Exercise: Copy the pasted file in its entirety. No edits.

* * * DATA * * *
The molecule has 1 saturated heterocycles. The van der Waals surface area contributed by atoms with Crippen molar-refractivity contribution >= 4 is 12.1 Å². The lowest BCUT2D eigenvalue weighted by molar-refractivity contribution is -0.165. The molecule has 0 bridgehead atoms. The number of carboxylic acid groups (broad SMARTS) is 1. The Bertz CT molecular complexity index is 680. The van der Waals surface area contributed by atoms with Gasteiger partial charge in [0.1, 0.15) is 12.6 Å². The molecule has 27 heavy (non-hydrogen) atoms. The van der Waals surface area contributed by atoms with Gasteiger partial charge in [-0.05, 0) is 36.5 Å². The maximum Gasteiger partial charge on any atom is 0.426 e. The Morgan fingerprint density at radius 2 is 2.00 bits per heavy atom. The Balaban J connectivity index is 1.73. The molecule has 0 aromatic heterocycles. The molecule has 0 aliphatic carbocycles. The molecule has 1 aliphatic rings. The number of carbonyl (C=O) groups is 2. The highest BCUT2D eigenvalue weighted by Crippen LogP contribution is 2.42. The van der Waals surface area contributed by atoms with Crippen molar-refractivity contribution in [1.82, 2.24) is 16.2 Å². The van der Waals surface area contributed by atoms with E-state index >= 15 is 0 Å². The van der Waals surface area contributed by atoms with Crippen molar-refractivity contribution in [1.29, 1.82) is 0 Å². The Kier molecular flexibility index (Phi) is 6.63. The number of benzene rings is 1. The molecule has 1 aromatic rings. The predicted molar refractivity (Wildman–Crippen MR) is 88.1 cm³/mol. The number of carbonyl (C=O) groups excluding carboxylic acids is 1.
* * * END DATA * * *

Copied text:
The molecule has 1 saturated heterocycles. The van der Waals surface area contributed by atoms with Crippen molar-refractivity contribution >= 4 is 12.1 Å². The lowest BCUT2D eigenvalue weighted by molar-refractivity contribution is -0.165. The molecule has 0 bridgehead atoms. The number of carboxylic acid groups (broad SMARTS) is 1. The Bertz CT molecular complexity index is 680. The van der Waals surface area contributed by atoms with Gasteiger partial charge in [0.1, 0.15) is 12.6 Å². The molecule has 27 heavy (non-hydrogen) atoms. The van der Waals surface area contributed by atoms with Gasteiger partial charge in [-0.05, 0) is 36.5 Å². The maximum Gasteiger partial charge on any atom is 0.426 e. The Morgan fingerprint density at radius 2 is 2.00 bits per heavy atom. The Balaban J connectivity index is 1.73. The molecule has 0 aromatic heterocycles. The molecule has 0 aliphatic carbocycles. The molecule has 1 aliphatic rings. The number of carbonyl (C=O) groups is 2. The highest BCUT2D eigenvalue weighted by Crippen LogP contribution is 2.42. The van der Waals surface area contributed by atoms with Crippen molar-refractivity contribution in [1.82, 2.24) is 16.2 Å². The van der Waals surface area contributed by atoms with E-state index >= 15 is 0 Å². The van der Waals surface area contributed by atoms with Crippen molar-refractivity contribution in [1.29, 1.82) is 0 Å². The Kier molecular flexibility index (Phi) is 6.63. The number of benzene rings is 1. The molecule has 1 aromatic rings. The predicted molar refractivity (Wildman–Crippen MR) is 88.1 cm³/mol. The number of carbonyl (C=O) groups excluding carboxylic acids is 1.